Collins expected to review structure at RTE
MR BOB Collins will be expected to build a team at the top to direct the station over the next five years. It is also evident that members of the RTE Authority want structures within the organisation urgently reviewed.
The three men who reached the final shortlist along with Mr Collins - the director of television programmes, Mr Liam Miller, the director of news, Mr Joe Mulholland, and the head of presentation and television services, Mr Eugene Murray - all suggested that major changes should take place within the organisation.
It was felt that these three, with Mr Collins, should be the basis of a team that would address the issues of finance, quality programmes, competition and the proposed broadcasting legislation, which RTE is unlikely to be happy with.
Although no one would comment directly on what was said at the interviews, it appears that Mr Miller emphasised a business and commercial approach, which included coming to terms with the issue of the statutory responsibility of ensuring that 20 per cent of television programming funding be directed to the independent sector.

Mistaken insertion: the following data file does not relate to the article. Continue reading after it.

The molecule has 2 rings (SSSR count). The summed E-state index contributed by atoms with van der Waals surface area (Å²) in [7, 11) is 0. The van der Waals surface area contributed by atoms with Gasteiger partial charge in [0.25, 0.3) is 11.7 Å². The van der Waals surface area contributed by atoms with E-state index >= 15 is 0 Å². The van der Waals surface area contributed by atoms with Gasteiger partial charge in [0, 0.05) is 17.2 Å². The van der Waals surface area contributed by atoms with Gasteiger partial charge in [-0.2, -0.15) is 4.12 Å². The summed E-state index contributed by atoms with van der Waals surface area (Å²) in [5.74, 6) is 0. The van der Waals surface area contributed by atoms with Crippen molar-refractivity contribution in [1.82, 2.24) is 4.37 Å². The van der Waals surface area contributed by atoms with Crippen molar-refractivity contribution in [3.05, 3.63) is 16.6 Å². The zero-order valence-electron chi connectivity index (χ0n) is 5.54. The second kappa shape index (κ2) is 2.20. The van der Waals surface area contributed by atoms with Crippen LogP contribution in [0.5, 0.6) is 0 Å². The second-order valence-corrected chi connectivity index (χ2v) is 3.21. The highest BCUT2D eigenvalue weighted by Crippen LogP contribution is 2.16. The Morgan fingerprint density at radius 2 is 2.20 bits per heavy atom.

It is believed he suggested a new commissioning regime, where independent programme makers and RTE producers would vie for places on the schedule.
Mr Murray, who was closely involved in reforming RTE's industrial relations, is believed to have looked at RTE's management structures as well as the future digital environment and its impact on the station.
Sources inside the organisation say he suggested that if RTE was to make deals with unions in relation to new technology, the organisation stood a better chance of succeeding if it dealt with its huge middle management structures first.
Mr Mulholland suggested ways that news and current affairs could drive RTE. It is believed he also raised the issue of merging both departments. Others also favoured this.
One authority member suggested that Mr Collins was chosen, not necessarily because his views were so radically different, but because it was believed he would be a good motivator.
Problems that were identified by the candidates included the unwieldy management structures, the lack of talented management, the need for high quality programmes that are distinctive, and the lack of strategic planning.